How numbers lie – Tom Latham and the stats that don’t add up

New Zealand’s Tom Latham is a very good Test cricketer. Making his debut in 2014, the left-hander has been an ever-present feature of the Kiwis top order for almost ten years. In a decade dominated by seam bowling, Tom’s textbook technique and patient approach have served him well, averaging a sturdy 41.91 in his 70 tests – not remarkable, but notably impressive considering the roll call of openers that England have deployed in the same period. 

Imagine, if you would, that an English bat averaged north of 40 having played for nine years. Praise would be heavy, and perhaps, deserving. Sir Andrew Strauss is considered a three lions great for his eight years of service despite averaging exactly one run less than Tom Latham. 

His finest hour came in 2018. Batting for a remarkable 694 minutes, Latham demolished a tired Sri Lankan attack on his way to a maiden double ton. 246 runs off 489 balls, including a handful of forceful drives off both the front and back foot. He also has silverware to his name, helping New Zealand win the inaugural World Test Championship crown with victory over India at the Rose bowl nineteen months ago.

Yet, all’s not quite as it seems. As Tom Latham, Kiwi stalwart, and season international pro, is something of a statistical anomaly. For all his runs and appearances, the 30-year-old’s record against the ‘top’ Test nations is frankly abysmal. From his 35 Tests against England, India, Australia and South Africa, Tom Latham has scored 1,665 runs at an average of 28.85. I repeat, 28.85! Almost two less than England reject Rory Burns and only marginally better than the part-time biffing of Ravichandran Ashwin. 

Comparatively, his record against the other five Test playing nations (excluding Ireland and Afghanistan) is phenomenal. Twelve of Tom’s thirteen Test tons have come against Bangladesh, Sri Lanka, Pakistan, Zimbabwe, and the West Indies. Against this ‘other five’, he averages a staggering 58.89, having again played 35 Tests. 

In summary, Tom Latham is a woeful bat against the top test sides but a consistent run-machine against the rest. 

The obvious question is why? What makes the Kiwi so fallible to the bowling of top Test teams, yet so dominant against the rest? Perhaps Latham is of a similar vein to former England bat, Mark Ramprakash. ‘Ramps’ scored almost 36,000 runs at 53.14 in his 25 years of first-class cricket, but only managed a sombre 2,350 runs at 27.32 in his Test career. A world-beater against mediocre bowling, Ramprakash’s best attribute was his ability to cash in against weaker opposition. This, too, seems to be the case for Tom Latham, taking his chances when the going’s easy, but finding things a little trickier against the big boys.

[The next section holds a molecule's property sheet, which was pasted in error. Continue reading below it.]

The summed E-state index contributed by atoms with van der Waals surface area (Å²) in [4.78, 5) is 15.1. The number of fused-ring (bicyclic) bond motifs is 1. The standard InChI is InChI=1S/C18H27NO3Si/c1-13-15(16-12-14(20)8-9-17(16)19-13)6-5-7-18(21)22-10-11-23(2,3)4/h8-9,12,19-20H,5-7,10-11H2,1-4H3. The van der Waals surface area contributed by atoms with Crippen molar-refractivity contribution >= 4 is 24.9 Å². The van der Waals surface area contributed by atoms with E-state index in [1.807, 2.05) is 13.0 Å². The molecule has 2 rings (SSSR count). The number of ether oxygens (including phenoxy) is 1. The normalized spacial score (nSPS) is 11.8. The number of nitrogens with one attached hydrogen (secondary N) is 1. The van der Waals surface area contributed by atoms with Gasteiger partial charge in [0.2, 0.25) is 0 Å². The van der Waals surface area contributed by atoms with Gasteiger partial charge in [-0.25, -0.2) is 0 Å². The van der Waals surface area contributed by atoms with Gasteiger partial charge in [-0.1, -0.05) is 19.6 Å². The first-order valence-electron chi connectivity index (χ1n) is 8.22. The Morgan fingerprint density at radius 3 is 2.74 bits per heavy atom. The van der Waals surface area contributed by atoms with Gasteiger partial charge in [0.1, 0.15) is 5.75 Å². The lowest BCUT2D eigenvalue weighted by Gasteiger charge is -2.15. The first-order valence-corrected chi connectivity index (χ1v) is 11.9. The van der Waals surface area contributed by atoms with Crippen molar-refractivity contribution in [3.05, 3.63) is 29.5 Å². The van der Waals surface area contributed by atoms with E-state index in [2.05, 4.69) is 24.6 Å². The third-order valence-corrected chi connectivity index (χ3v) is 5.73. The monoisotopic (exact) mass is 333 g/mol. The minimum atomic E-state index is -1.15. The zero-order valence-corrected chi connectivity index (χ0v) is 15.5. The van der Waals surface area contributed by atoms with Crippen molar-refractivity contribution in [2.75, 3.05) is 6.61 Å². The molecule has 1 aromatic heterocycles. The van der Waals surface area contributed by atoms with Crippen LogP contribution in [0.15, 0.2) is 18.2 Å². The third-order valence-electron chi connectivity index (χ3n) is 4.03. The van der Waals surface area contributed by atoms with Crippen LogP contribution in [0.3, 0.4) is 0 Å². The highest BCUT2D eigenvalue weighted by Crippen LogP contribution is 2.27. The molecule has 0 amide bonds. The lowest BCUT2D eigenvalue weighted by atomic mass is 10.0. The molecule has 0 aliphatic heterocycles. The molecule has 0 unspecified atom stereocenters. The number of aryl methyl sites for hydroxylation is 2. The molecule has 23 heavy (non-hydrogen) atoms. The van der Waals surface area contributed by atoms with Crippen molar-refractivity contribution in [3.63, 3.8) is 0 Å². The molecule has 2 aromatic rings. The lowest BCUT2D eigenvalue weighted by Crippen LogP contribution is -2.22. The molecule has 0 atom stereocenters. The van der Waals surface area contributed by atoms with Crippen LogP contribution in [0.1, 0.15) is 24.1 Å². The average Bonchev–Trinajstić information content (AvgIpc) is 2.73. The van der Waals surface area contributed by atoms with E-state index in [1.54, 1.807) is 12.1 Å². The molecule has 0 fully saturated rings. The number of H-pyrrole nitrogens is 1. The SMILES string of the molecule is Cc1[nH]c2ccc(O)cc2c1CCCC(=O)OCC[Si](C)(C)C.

Throughout Tom’s Test career, England, India, South Africa, and Australia have all been blessed with a consistently brilliant array of bowlers. In his 35 Tests against them, these teams have rarely fielded a side without at least two bowlers who average under 30: Woakes, Broad and Anderson for England; Ashwin, Jadeja, Shami and Bumrah for India; Rabada, Steyn, Morkel and now Nortje for South Africa; Johnson, Cummins, Starc and Hazelwood for Australia. 

Comparatively, the other five nations have rarely fielded an XI with one bowler who averages under 30, let alone two or even three. Neither Zimbabwe nor Bangladesh have produced a single bowler with an average consistently under 30 in the last decade. Rangana Hearth was the only Sri Lankan to do so since the retirement of Muttiah Muralitharan. 

Pakistan and the West Indies are the only teams to buck the trend. Mohammed Abbas, Hasan Ali and young Shaheen Afridi all average in the mid 20s. Yet, docile pitches in Pakistan and the UAE have all but nullified their threat at home. 

The West Indian attack boasts the potent seam bowling of Jason Holder and Kemar Roach, who both average under thirty. Unsurprisingly, the Windies are the only team in the ‘other five’ that Tom is yet to ton-up against. 

So, as did Mark Ramprakash at the first-class level, Tom Latham has repeatedly taken his chances against poor bowling. Cashing in on the sub-par seam and ropey spin of the bottom five Test nations.